Church Removes Bust of Ex-Pastor
Late Cleric Accused of Abusing Girls
By Charles A. Radin
October 14, 2006
The bust of the Rev. Louis Toma stood for years on the grounds of St.
Lazarus Church, a monument to the prominent priest who led the East Boston
parish for a half-century.
But yesterday, in a sign of the Catholic church's continuing struggle
to deal with sexual abuse of children by priests, workers dragged the
bust from its pedestal and carted it away for disposal.
|The Rev. Louis Toma led his church for
Women had complained to Cardinal Sean P. O'Malley that the priest had
abused numerous young girls during his 50 years as pastor of the parish
and asked that the statue be taken down.
Barbara Thorp, director of the Victims' Support Office of the Archdiocese
of Boston, said Toma and another priest had abused children in the rectory,
the sanctuary, the sacristy, and the school of the church, which was renamed
St. Joseph-St. Lazarus Parish as a result of a merger with a neighboring
parish in 1985.
Thorp said the women's stories were individually convincing, collectively
consistent, and showed a pattern of recognizable abuse.
"There was absolutely no doubt that these women were telling a terrible
truth," Thorp said. "We had an obligation to listen and to respond."
Yesterday, about 16 people -- including victims, family members, clergy,
and members of the parish council -- watched quietly as the image of Toma
was lifted into a truck and a minibulldozer knocked over its 5-foot-tall
marble pedestal, said the Rev. John Connolly. Some victims cried, and
some took pictures, Connolly said.
|A bust of the late Rev. Louis Toma was removed near an East Boston
church. Evan Richman / Globe staff
Toma, an Italian-born priest for whom the church's youth center on Ashley
Street is named, was pastor of the parish from 1911 until his death in
1961. Connolly, who is O'Malley's special assistant for dealing with the
sexual abuse crisis in the church, said that the Rev. Guido Caverzan,
who was assigned to the church in the 1970s, also sexually abused children.
Toma "was iconic," Connolly said in an interview in the parish
offices yesterday afternoon. "He literally built this place. There
are people here who were married and baptized by him and whose parents
and grandparents were, too.
"But the only way to deal with these things is openly and in the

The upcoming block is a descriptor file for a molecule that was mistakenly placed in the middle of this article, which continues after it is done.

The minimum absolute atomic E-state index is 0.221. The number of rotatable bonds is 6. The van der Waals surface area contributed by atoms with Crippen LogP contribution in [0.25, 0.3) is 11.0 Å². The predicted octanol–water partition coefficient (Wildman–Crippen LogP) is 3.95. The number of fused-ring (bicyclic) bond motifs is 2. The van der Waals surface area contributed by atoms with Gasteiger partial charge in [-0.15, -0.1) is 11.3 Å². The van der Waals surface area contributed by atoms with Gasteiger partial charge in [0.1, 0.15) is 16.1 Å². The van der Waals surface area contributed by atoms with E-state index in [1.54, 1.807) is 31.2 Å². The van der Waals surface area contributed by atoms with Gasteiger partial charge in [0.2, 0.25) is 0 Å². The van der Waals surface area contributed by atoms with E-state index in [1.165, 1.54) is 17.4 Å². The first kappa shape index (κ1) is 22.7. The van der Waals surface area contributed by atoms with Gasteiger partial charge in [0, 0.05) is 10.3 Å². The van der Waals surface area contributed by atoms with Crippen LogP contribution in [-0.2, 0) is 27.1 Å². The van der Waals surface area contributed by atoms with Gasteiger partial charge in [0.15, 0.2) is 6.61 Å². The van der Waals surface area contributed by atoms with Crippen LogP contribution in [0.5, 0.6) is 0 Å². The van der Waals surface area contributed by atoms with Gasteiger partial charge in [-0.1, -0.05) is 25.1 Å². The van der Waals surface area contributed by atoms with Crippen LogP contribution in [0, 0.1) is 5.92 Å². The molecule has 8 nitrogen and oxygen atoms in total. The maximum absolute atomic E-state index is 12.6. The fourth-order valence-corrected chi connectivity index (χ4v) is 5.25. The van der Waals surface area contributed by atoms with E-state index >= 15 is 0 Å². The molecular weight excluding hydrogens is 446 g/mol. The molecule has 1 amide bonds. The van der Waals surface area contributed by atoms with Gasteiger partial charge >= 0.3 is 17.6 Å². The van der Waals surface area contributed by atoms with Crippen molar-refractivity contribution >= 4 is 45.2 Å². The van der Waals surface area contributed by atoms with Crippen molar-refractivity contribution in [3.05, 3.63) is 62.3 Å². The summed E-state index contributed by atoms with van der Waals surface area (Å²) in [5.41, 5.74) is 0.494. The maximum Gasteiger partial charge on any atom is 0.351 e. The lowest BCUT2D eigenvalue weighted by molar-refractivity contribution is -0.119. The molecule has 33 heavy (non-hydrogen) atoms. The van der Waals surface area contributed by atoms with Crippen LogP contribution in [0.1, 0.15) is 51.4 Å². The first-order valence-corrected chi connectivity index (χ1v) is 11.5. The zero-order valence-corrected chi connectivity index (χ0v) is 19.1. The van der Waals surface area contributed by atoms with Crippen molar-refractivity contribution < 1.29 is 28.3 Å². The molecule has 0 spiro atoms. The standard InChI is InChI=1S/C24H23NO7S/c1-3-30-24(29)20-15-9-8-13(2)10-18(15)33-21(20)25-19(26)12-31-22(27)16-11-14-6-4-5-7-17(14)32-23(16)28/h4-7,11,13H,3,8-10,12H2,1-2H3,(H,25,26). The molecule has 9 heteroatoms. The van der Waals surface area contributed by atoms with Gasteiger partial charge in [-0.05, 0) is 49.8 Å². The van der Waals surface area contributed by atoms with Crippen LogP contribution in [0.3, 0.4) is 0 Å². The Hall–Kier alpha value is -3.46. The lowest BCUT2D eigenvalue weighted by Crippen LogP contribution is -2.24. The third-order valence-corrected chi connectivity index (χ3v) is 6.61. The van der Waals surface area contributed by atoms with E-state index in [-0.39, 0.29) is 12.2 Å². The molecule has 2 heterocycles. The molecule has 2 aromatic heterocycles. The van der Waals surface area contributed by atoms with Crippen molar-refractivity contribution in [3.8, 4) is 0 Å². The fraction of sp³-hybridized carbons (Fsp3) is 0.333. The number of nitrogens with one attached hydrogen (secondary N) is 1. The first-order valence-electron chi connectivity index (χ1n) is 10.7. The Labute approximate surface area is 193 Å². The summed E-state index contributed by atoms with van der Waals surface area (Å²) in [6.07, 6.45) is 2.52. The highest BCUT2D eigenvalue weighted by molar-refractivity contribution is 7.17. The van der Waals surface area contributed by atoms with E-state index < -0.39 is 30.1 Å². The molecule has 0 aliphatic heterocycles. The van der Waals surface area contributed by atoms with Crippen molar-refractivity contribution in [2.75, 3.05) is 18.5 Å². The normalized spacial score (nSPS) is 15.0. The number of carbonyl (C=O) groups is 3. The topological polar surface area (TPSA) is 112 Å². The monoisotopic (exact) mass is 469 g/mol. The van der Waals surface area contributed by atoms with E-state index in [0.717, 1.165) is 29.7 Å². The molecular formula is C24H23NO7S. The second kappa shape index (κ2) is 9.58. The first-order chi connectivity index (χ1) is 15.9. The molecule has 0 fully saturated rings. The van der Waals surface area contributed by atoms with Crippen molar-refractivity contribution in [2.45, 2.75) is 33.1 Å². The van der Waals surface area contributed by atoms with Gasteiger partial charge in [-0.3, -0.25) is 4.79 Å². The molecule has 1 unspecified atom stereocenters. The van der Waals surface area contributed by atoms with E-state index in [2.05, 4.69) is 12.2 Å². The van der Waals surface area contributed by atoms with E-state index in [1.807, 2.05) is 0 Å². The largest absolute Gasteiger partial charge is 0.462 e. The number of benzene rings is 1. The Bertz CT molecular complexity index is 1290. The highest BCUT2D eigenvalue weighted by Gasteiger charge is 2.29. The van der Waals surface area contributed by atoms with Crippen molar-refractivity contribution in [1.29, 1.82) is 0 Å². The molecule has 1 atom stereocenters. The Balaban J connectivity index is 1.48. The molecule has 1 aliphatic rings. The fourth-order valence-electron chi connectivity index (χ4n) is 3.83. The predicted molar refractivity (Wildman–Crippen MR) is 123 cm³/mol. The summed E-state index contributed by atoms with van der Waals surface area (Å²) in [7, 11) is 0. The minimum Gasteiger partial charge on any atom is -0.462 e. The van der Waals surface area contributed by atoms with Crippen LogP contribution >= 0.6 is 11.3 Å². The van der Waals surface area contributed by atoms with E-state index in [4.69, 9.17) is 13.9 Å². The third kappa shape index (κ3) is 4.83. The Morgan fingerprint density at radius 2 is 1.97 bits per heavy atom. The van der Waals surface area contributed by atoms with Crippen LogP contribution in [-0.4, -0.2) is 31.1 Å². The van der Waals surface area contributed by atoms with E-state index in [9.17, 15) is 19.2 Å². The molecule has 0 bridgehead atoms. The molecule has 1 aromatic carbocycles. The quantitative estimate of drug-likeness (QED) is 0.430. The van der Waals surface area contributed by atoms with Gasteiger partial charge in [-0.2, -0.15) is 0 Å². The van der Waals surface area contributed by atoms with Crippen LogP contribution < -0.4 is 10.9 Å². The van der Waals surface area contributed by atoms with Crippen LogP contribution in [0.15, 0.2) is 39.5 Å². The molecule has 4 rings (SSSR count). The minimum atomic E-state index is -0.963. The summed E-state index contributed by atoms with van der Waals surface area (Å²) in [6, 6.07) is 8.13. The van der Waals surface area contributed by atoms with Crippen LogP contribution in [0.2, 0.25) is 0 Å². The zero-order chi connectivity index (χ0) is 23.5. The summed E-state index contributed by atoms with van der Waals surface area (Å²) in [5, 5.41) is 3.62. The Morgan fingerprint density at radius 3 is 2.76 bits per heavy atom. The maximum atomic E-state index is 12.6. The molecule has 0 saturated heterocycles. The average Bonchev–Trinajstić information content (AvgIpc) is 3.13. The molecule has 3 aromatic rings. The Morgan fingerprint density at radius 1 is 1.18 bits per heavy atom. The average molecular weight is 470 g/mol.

light of day," Connolly said. "It is painful but necessary to
say that someone who was entrusted with the care of children harmed and
|Father Toma Square was named for the prominent East Boston priest.
Evan Richman / Globe staff
Thorp, who also was interviewed in the parish offices, said people working
with the victims are certain there are many more victims who have not
"It is a function of how much is out there that this man died in
1961 and these women have carried this weight all these years," she
said. "It is never too late to set things right."
Thorp and Connolly said the continuing presence of the statue honoring
Toma on the church grounds motivated his victims to come forward.
In August 2005, the victims wrote to O'Malley requesting the removal of
the bust. They then related their experiences in detail to social workers
from Thorp's office.
|"But the only way to deal with these things is openly and in
the light of day."
– The Rev. John Connolly
Connolly and Thorp told the Rev. John Kilmartin, the current pastor
of the parish, what had occurred, and three weeks ago they met with the
parish council, a lay group.
"There were varied reactions," Connolly said. "For the
older members of the council, it was very painful and shocking news. They
had pleasant memories of Father Toma, and this filled them with grief.
But they could not have received it with hearts more open. They did not
blame the victims."
After a meeting, consensus was reached that the bust should be removed
When Thorp reported on the meeting to the victims, she said, the women
asked if they could meet with the parish council.
"The council members said they wanted to meet the people who had
been so hurt and to hear from them," Thorp said. "They also
wanted to be able to say to their fellow parishioners that they had heard
directly from the victims" before removing the bust and ordering
Toma's name taken off of the youth center.
Charles A. Radin can be reached at email@example.com.
[Note from BishopAccountability.org: The photographs were scanned from
a paper copy of the newspaper.]